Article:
6) The IEP meeting takes place turning a draft IEP into a complete IEP:
     Again, the entire team with the parent's meet to discuss the child's IEP. Often, a draft IEP has been written to guide the process. It's imperative that the parents or guardians give consent for the IEP to be implemented.  If for example, the parent does not agree with the child's new placement (class or school) the parents can further discuss options with the team before consenting to the IEP and the placement. An example of this is, perhaps the professional team feels that the student is best served in a classroom called a 12;1;1 placement. This means twelve students, to one teacher, and one classroom aide. The parents may want the student to stay in the regular education classroom. The team and the parents must then work out an agreement. Perhaps they compromise by keeping the student in the regular education classroom with a special education teacher as a direct consultant in math and English (this means the teacher goes to these classes with the child) and as an indirect consultant (The special education  teacher collaborates and oversees the the remainder of the child's classes) with resource room support for 42 minutes daily and testing accommodations for all tests and quizzes. The Special education teacher would be  the direct consultant teacher in math and English because this is where the child's disability areas are prevalent. Resource room will be a place where the child can work on his/her IEP goals which are in the areas of the child's disability. Testing accommodations are adjustments that are made to the child's testing situation to help level the playing field between the child and his non-disabled peers. When all persons involved in the child's IEP agree and sign-it, by which the parents give consent, then the IEP can be carried out. 
     If the parents still do not agree with the decisions made by the IEP team, then the parents can ask for mediation, or the school may offer mediation. If no agreement is met after mediation, then the parents can file a state complaint, or a due process complaint. This would lead to a due process hearing where mediation must be available. Most of the time the professional team and the parents leave the IEP meeting in agreement, after all everyone wants whats best for the child.

7) Finally, the IEP is complete and services, are provided for the student:
    The school must make sure that the child's IEP is carried out.  The parents are given a copy.  All of the student's teachers, and services providers must have access to the IEP and must know his/her specific responsibility to carry out his/her portion of the IEP. Everyone must sign-off that they have read and understand the IEP.  A case manager or special education will monitor all persons responsible for carrying out the IEP.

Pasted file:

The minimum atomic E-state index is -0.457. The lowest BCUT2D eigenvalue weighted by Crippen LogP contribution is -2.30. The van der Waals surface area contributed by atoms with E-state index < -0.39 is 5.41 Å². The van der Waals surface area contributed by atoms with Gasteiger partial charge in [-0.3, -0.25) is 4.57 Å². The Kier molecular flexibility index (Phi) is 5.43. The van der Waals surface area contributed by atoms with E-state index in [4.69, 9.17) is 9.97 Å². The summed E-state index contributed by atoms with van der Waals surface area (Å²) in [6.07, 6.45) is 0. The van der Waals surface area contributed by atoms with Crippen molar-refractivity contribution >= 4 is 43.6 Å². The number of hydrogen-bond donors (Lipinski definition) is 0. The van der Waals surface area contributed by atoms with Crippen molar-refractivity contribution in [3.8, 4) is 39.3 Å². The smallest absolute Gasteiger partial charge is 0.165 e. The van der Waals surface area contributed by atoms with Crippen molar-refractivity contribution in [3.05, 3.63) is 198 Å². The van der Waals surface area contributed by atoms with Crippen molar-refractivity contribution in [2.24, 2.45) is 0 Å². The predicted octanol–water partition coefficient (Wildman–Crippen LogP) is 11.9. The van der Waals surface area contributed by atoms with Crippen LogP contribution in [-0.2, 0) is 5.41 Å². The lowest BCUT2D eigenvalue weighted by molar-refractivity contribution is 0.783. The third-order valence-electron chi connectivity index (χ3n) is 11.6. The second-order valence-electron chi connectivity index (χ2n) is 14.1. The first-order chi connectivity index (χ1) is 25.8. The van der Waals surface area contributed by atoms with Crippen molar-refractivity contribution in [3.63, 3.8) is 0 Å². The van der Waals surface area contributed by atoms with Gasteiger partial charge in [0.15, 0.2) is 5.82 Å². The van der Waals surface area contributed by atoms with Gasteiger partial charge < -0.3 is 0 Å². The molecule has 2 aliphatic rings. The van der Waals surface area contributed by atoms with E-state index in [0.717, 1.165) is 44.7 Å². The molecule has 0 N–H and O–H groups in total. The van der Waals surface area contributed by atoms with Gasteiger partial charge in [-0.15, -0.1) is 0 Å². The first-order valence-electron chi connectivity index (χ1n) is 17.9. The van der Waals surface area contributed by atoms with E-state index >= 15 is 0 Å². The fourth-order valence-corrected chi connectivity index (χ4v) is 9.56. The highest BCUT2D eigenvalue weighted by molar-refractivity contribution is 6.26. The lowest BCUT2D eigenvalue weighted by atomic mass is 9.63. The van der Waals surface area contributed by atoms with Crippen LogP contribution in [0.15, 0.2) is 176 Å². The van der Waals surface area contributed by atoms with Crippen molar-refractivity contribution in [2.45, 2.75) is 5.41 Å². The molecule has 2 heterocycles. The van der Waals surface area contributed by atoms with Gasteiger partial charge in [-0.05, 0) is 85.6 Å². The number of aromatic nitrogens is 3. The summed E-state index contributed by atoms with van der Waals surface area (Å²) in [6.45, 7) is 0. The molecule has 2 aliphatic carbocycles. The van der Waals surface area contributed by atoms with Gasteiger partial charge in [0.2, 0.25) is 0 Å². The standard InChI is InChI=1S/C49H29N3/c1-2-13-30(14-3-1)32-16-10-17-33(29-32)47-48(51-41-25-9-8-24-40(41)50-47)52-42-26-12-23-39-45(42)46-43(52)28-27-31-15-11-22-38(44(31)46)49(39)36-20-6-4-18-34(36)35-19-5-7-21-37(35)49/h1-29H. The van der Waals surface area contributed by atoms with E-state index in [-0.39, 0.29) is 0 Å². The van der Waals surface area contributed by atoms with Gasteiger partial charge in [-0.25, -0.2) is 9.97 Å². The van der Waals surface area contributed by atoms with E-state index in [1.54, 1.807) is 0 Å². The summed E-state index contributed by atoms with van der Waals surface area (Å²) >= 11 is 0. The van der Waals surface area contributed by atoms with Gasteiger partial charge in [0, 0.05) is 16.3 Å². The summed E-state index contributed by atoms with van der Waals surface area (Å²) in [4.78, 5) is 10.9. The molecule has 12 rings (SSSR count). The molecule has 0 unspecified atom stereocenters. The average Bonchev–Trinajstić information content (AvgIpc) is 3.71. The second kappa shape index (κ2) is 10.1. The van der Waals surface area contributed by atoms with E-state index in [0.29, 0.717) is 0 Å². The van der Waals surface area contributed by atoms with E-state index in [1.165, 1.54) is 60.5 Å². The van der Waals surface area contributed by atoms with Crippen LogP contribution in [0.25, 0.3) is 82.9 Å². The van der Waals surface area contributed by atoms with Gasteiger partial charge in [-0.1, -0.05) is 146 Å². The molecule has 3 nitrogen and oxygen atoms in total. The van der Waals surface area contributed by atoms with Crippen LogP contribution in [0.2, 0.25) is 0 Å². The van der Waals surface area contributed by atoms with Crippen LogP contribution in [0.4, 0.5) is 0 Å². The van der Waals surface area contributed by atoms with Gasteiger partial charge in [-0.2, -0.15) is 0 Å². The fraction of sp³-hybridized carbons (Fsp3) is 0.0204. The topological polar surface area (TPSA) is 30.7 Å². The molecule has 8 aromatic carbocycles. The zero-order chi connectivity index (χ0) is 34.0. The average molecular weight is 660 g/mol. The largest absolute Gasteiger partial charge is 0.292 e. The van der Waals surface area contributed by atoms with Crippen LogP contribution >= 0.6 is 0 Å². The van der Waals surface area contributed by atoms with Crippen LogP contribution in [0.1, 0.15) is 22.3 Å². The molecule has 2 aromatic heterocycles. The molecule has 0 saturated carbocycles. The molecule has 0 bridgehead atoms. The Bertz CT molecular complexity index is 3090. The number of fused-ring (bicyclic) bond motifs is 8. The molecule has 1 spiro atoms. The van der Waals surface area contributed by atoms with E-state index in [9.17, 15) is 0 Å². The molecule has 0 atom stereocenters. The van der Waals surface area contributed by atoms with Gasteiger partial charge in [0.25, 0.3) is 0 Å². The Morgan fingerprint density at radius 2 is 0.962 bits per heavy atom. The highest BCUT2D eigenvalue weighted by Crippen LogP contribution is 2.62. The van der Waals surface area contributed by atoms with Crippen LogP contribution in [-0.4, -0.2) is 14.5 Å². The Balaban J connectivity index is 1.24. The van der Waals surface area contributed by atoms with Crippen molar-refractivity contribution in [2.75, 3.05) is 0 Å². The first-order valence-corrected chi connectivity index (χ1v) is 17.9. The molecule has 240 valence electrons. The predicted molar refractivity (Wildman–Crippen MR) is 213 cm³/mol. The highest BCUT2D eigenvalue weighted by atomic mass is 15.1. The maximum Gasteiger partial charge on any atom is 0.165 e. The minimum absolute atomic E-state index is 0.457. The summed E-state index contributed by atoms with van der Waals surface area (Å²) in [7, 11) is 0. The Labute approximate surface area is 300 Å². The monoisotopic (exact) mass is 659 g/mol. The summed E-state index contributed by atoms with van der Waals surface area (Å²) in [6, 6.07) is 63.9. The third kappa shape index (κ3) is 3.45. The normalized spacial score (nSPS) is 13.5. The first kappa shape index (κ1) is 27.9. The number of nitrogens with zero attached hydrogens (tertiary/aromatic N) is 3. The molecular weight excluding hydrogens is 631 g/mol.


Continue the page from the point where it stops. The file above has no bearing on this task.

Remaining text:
8)  Progress monitoring reports for parents:
     The special education teacher and the service providers must regularly report the child's progress on his/her IEP goals. Data of progress toward to measurable goal should be kept and included in the report. Progress reports must be sent home at least as often as the child's non-disabled peers are rated. Usually, this is four times during a school year.

9)  Yearly IEP Review
     At least, once a year, the IEP is reviewed. It's called the "yearly or annual review".  A review can be held more than once a year if the parents or the school district feels it is warranted. Step nine is very much like step six.  The profession team and the parents again meet to review the IEP, change goals, or the placement as necessary after reviewing the student's progress. Concerns and things that are going well are discussed. Sometimes additional testing or consultations are recommended. Again, if the professional team and the parents or guardians are not in agreement with the IEP, then a mediation can take place, or a due process hearing. Parents can also file a complaint with the state education agency. In most cases, however, all parties leave the IEP meeting in agreement.

10)  Reevaluation Process
     Minimally, every child with an IEP must be reevaluated every three years. More often if it is requested by the child's parents, guardian's, or teachers. It's called a triennial review. The triennials purpose is to determine if the child is still considered a child with a disability under the IDEA guidelines. Like an IEP meeting their will be a triennial review meeting to discuss any changes in programming that may need to be made on behalf of the child.


     In the end, like our baby killdeer, you too will navigate your way through all of the blades of grass and special education processes that will get your child the help that he or she needs. Remember, all persons involved want what's best for your child. Also remember, as the parent you always have the right to question your child's IEP and advocate for your child. Like our little killdeer your child will land on soft, yet solid ground.